Why It’s the Perfect Holiday Gift

In case I haven’t mentioned it before, my father-in-law is the most kind and thoughtful man. Buying gifts for him is nearly impossible, as we feel that, for all he does for us, he deserves a 6-month trip to Europe. It’s safe to say that gift ain’t coming from us anytime soon, so last Father’s Day, it was a Godsend when I stumbled upon StoryWorth.

StoryWorth has taught us so much about this incredible man. We learned that his childhood in Chicago epitomized the Baby Boomer generation (there were 40 kids on his block alone). We learned that his grandfather worked his way up from office boy to Vice President of a railroad. Who doesn’t love visions of their grandfather as a mischievous boy, sneaking coal into his brother’s Christmas stocking? Most of all, we have amazing stories to share with our daughters about their beloved Papa. Even as old women, my girls will be able to read these stories, written in their dear Papa’s own words, and remember his warm heart and gentle manner. They will also get to recall his favorite joke, which I’m sure thrills him!

The Gift That Keeps on Giving

The one criticism I had about StoryWorth is that, as the weeks went on, I feared I’d bought a completely selfish gift. Remember when Homer Simpson bought Marge a bowling ball that had “Homer” written on it? StoryWorth is like that. I can’t tell you how much I look forward to finding one of my father-in-law’s stories in my in-box. Whether they make me laugh or cry, these stories never fail to warm my heart.

As he does, my father-in-law made me feel much better about this. He reminded me that StoryWorth allows the recipient to reminisce about the good times in their lives, reflect upon the bad, and, most of all, it allows him to share his life with his loved ones. He also loves StoryWorth as it helped him to channel his inner writer. Seriously, here’s an excerpt from his answer to the question: “What is one of the bravest things you’ve ever done and what were the consequences?”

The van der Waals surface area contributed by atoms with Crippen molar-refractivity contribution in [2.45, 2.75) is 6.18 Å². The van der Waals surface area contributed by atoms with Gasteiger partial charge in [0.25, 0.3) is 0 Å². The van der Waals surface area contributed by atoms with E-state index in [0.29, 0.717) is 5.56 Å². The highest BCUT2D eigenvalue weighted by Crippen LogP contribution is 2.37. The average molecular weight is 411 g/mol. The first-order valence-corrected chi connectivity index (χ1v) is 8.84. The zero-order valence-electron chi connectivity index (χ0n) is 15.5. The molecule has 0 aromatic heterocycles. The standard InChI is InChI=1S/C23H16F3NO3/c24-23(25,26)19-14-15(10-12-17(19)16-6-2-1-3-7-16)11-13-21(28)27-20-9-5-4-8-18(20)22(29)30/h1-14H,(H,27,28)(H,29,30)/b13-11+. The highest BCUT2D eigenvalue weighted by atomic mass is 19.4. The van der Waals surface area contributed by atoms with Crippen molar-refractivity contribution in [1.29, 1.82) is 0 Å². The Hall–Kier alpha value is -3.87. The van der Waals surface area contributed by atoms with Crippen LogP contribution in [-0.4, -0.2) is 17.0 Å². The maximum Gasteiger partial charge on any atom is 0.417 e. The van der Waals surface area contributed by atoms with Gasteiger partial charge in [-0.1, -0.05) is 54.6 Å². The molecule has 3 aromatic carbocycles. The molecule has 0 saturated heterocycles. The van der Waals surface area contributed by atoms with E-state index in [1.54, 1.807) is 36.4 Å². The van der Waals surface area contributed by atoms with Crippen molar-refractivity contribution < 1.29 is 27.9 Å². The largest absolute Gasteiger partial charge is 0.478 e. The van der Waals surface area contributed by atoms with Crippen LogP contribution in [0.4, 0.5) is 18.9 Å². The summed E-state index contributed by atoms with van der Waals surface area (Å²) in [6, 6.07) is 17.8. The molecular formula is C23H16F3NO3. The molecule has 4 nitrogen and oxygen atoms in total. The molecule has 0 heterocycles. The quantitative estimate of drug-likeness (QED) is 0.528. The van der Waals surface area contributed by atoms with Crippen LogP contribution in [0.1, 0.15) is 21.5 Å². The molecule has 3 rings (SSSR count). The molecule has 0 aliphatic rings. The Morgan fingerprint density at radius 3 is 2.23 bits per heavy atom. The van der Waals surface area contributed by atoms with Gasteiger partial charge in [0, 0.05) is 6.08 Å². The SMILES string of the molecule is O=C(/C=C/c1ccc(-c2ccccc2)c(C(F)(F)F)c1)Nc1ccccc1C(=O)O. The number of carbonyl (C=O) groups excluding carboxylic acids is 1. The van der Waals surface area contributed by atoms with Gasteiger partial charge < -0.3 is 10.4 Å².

I think people are brave throughout their lives, doing little things and big things they know are right, and doing them fearlessly. Trying new things they know they won’t be good at right away, or things that might make them look funny at first. Getting up every day, going to school, going to work, doing things you like to do and things you don’t like to do, doing what you are supposed to do to support yourself and your family, and make the world a better place. That is brave. I guess brave is an attitude you have to do the right thing, no matter what the consequences.

How lucky are my kids to call this man Papa?!

The Most Meaningful Gift

StoryWorth helped me realize that there is no more perfect holiday gift than telling someone that you love them so much that you want to know them even more. This holiday season, if you are looking for the perfect holiday gift for a loved one, buy a subscription to StoryWorth. It truly is “the most meaningful gift.”

If you use the link below (or any of the StoryWorth links within this post) to order StoryWorth, I will receive a small commission. (I made it clear that, even in gift giving, I’m selfish, right?) Seriously though, please know that this is my first affiliate post. I sought them out because of how much StoryWorth has meant to my family. But if this works out, get ready for me to start schlocking things left and right!

www.storyworth.com/mamatries

StoryWorth: The Perfect Holiday Gift

This post contains affiliate links. Any purchases made through these links earn me a small commission.

The Christmas Loser

Christmas is, if anything, a competition – one that my husband has won for the last several years.  Last year I thought I had it in the bag, but then I was informed via Etsy that the Danny Devito rubber stamp I ordered would not arrive in time for the holiday.  A Christmas Loser again.